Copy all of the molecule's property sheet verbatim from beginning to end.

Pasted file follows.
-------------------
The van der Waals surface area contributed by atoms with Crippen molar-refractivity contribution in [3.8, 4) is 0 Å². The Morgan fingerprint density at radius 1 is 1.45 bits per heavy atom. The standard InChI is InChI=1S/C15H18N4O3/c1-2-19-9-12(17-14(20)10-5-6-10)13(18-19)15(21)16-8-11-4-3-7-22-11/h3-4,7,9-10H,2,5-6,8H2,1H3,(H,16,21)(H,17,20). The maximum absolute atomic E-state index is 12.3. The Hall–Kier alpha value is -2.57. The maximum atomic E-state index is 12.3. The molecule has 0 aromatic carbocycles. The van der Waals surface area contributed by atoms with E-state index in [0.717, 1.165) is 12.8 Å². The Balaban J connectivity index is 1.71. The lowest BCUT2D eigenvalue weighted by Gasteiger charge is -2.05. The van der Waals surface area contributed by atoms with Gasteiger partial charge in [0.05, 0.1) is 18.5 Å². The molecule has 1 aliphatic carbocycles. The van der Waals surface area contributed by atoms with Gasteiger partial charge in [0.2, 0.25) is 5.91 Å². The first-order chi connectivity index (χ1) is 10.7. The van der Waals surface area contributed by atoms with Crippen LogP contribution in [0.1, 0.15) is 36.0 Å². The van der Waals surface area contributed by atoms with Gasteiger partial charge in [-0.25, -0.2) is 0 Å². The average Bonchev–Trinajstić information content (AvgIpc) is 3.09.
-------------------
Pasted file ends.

The van der Waals surface area contributed by atoms with Crippen molar-refractivity contribution in [3.8, 4) is 0 Å². The Morgan fingerprint density at radius 1 is 1.45 bits per heavy atom. The standard InChI is InChI=1S/C15H18N4O3/c1-2-19-9-12(17-14(20)10-5-6-10)13(18-19)15(21)16-8-11-4-3-7-22-11/h3-4,7,9-10H,2,5-6,8H2,1H3,(H,16,21)(H,17,20). The maximum absolute atomic E-state index is 12.3. The Hall–Kier alpha value is -2.57. The maximum atomic E-state index is 12.3. The molecule has 0 aromatic carbocycles. The van der Waals surface area contributed by atoms with E-state index in [0.717, 1.165) is 12.8 Å². The Balaban J connectivity index is 1.71. The lowest BCUT2D eigenvalue weighted by Gasteiger charge is -2.05. The van der Waals surface area contributed by atoms with Gasteiger partial charge in [0.05, 0.1) is 18.5 Å². The molecule has 1 aliphatic carbocycles. The van der Waals surface area contributed by atoms with Gasteiger partial charge in [0.2, 0.25) is 5.91 Å². The first-order chi connectivity index (χ1) is 10.7. The van der Waals surface area contributed by atoms with Crippen LogP contribution in [0.1, 0.15) is 36.0 Å². The van der Waals surface area contributed by atoms with Gasteiger partial charge in [-0.25, -0.2) is 0 Å². The average Bonchev–Trinajstić information content (AvgIpc) is 3.09.